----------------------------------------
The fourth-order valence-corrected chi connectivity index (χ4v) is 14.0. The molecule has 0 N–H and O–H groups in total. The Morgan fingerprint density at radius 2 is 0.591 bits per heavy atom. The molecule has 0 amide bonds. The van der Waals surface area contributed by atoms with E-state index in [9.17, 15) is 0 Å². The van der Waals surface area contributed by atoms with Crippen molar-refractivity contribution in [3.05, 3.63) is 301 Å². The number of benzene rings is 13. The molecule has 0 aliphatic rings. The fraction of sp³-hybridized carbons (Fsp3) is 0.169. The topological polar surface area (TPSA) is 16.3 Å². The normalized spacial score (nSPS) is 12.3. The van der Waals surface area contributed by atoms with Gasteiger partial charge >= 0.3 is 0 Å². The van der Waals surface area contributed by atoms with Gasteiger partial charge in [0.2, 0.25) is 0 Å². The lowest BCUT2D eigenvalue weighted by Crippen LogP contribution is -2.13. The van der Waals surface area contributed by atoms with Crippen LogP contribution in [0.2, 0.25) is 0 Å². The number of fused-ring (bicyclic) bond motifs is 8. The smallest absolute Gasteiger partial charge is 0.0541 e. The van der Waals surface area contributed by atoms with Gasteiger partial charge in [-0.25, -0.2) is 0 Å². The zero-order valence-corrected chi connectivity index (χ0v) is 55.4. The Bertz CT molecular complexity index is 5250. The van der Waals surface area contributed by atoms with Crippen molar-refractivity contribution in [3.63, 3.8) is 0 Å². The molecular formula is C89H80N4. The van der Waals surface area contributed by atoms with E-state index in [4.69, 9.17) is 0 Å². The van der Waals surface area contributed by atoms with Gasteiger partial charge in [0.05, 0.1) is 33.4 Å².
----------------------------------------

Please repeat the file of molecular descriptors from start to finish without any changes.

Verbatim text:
The fourth-order valence-corrected chi connectivity index (χ4v) is 14.0. The molecule has 0 N–H and O–H groups in total. The Morgan fingerprint density at radius 2 is 0.591 bits per heavy atom. The molecule has 0 amide bonds. The van der Waals surface area contributed by atoms with E-state index in [9.17, 15) is 0 Å². The van der Waals surface area contributed by atoms with Crippen molar-refractivity contribution in [3.05, 3.63) is 301 Å². The number of benzene rings is 13. The molecule has 0 aliphatic rings. The fraction of sp³-hybridized carbons (Fsp3) is 0.169. The topological polar surface area (TPSA) is 16.3 Å². The normalized spacial score (nSPS) is 12.3. The van der Waals surface area contributed by atoms with Gasteiger partial charge >= 0.3 is 0 Å². The van der Waals surface area contributed by atoms with Gasteiger partial charge in [0.2, 0.25) is 0 Å². The lowest BCUT2D eigenvalue weighted by Crippen LogP contribution is -2.13. The van der Waals surface area contributed by atoms with Crippen LogP contribution in [0.2, 0.25) is 0 Å². The number of fused-ring (bicyclic) bond motifs is 8. The smallest absolute Gasteiger partial charge is 0.0541 e. The van der Waals surface area contributed by atoms with Gasteiger partial charge in [-0.25, -0.2) is 0 Å². The zero-order valence-corrected chi connectivity index (χ0v) is 55.4. The Bertz CT molecular complexity index is 5250. The van der Waals surface area contributed by atoms with Crippen molar-refractivity contribution in [3.63, 3.8) is 0 Å². The molecular formula is C89H80N4. The van der Waals surface area contributed by atoms with E-state index in [4.69, 9.17) is 0 Å². The van der Waals surface area contributed by atoms with Gasteiger partial charge in [0.05, 0.1) is 33.4 Å².